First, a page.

Thursday, December 4, 2008

The Fed Wakes Up to Foreclosures

Fed Chairman Bernanke expressed concern today about the foreclosure rate which he says is running on track for 2.25 million proceedings this year. Forcing lenders to lower published mortgage rates accomplishes nothing, because if home values are down, credit score requirements are more stringent, a household has a job loss and reduced income, and the lender's margin has risen, mortgages won't actually be closed at those rates to the people who really need help. The banking industry has never been set up to effectively and humanely handle large volumes of foreclosures, because it is something that they're not good at and something that was never anticipated on a large scale. The participants in the foreclosure business are yet another unregulated, unseemly lot. Unleashing this process on a large scale is like introducing termites into a house.

The Hubbard-Mayer plan, which we discussed in an earlier post aims to keep people in their homes, while resetting rates and loan amounts to realistic values. Lenders will have some write down issues, holders of securitized paper will cry foul, and there may be windfall gains to some homeowners. It certainly has some implementation challenges, but no more so than those created by the potpourri of ineffective plans and programs out there now. I believe that a form of this plan will in fact resurface, and hopefully we can decisively address the foreclosure problem in the near future.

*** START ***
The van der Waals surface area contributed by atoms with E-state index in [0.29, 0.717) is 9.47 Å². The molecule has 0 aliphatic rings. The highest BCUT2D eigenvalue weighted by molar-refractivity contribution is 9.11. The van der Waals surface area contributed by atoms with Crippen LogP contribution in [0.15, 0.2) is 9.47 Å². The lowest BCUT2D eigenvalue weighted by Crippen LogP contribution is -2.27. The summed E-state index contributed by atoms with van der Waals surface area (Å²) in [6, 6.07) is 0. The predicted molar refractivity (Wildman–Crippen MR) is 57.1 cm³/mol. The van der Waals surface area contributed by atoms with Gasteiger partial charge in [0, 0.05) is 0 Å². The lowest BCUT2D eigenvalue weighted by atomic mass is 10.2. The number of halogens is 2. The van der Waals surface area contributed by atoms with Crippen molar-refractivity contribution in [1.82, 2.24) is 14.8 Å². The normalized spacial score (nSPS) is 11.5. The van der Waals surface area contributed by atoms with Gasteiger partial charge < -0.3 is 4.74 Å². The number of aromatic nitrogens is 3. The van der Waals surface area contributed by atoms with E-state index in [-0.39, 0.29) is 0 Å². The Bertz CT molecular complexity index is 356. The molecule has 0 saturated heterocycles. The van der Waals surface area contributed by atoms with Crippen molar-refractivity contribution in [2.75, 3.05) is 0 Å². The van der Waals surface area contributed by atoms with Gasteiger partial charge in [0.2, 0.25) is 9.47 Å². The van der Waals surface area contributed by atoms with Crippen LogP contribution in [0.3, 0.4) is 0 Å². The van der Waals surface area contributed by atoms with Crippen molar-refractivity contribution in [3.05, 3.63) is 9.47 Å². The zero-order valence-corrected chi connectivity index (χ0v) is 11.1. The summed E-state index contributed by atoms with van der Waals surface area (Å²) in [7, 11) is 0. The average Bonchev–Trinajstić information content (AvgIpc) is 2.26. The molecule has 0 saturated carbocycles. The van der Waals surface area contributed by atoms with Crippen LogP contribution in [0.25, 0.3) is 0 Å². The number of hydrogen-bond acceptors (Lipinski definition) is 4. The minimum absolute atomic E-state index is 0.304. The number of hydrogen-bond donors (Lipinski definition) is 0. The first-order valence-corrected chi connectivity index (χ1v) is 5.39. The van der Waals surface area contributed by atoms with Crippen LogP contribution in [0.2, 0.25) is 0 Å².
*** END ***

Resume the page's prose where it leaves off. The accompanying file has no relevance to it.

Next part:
Here is the earlier link to their publication:

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